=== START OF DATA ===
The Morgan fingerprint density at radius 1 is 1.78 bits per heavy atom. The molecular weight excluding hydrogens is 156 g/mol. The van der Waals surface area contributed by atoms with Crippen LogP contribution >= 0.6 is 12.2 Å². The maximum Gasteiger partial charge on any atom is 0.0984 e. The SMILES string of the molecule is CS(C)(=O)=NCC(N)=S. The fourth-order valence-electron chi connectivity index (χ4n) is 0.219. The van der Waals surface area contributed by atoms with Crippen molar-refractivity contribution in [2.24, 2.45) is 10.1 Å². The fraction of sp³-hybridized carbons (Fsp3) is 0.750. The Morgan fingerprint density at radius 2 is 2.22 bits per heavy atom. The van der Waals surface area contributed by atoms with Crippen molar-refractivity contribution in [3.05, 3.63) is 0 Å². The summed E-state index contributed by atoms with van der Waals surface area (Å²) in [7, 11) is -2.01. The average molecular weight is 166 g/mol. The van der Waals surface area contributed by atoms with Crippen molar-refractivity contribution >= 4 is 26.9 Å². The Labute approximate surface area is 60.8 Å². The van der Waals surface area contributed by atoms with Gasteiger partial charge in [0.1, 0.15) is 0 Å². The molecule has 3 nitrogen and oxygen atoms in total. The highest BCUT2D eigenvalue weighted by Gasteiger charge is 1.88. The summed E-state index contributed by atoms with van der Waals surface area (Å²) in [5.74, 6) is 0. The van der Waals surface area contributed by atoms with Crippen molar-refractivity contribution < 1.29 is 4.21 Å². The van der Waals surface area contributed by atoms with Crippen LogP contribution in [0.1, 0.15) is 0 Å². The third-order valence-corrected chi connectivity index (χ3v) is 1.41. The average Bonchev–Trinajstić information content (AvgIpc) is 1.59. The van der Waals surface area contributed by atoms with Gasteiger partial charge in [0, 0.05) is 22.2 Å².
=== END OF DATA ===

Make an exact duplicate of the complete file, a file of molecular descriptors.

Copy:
The Morgan fingerprint density at radius 1 is 1.78 bits per heavy atom. The molecular weight excluding hydrogens is 156 g/mol. The van der Waals surface area contributed by atoms with Crippen LogP contribution >= 0.6 is 12.2 Å². The maximum Gasteiger partial charge on any atom is 0.0984 e. The SMILES string of the molecule is CS(C)(=O)=NCC(N)=S. The fourth-order valence-electron chi connectivity index (χ4n) is 0.219. The van der Waals surface area contributed by atoms with Crippen molar-refractivity contribution in [2.24, 2.45) is 10.1 Å². The fraction of sp³-hybridized carbons (Fsp3) is 0.750. The Morgan fingerprint density at radius 2 is 2.22 bits per heavy atom. The van der Waals surface area contributed by atoms with Crippen molar-refractivity contribution in [3.05, 3.63) is 0 Å². The summed E-state index contributed by atoms with van der Waals surface area (Å²) in [7, 11) is -2.01. The average molecular weight is 166 g/mol. The van der Waals surface area contributed by atoms with Crippen molar-refractivity contribution >= 4 is 26.9 Å². The Labute approximate surface area is 60.8 Å². The van der Waals surface area contributed by atoms with Gasteiger partial charge in [0.1, 0.15) is 0 Å². The molecule has 3 nitrogen and oxygen atoms in total. The highest BCUT2D eigenvalue weighted by Gasteiger charge is 1.88. The summed E-state index contributed by atoms with van der Waals surface area (Å²) in [5.74, 6) is 0. The van der Waals surface area contributed by atoms with Crippen molar-refractivity contribution < 1.29 is 4.21 Å². The van der Waals surface area contributed by atoms with Crippen LogP contribution in [0.1, 0.15) is 0 Å². The third-order valence-corrected chi connectivity index (χ3v) is 1.41. The average Bonchev–Trinajstić information content (AvgIpc) is 1.59. The van der Waals surface area contributed by atoms with Gasteiger partial charge in [0, 0.05) is 22.2 Å².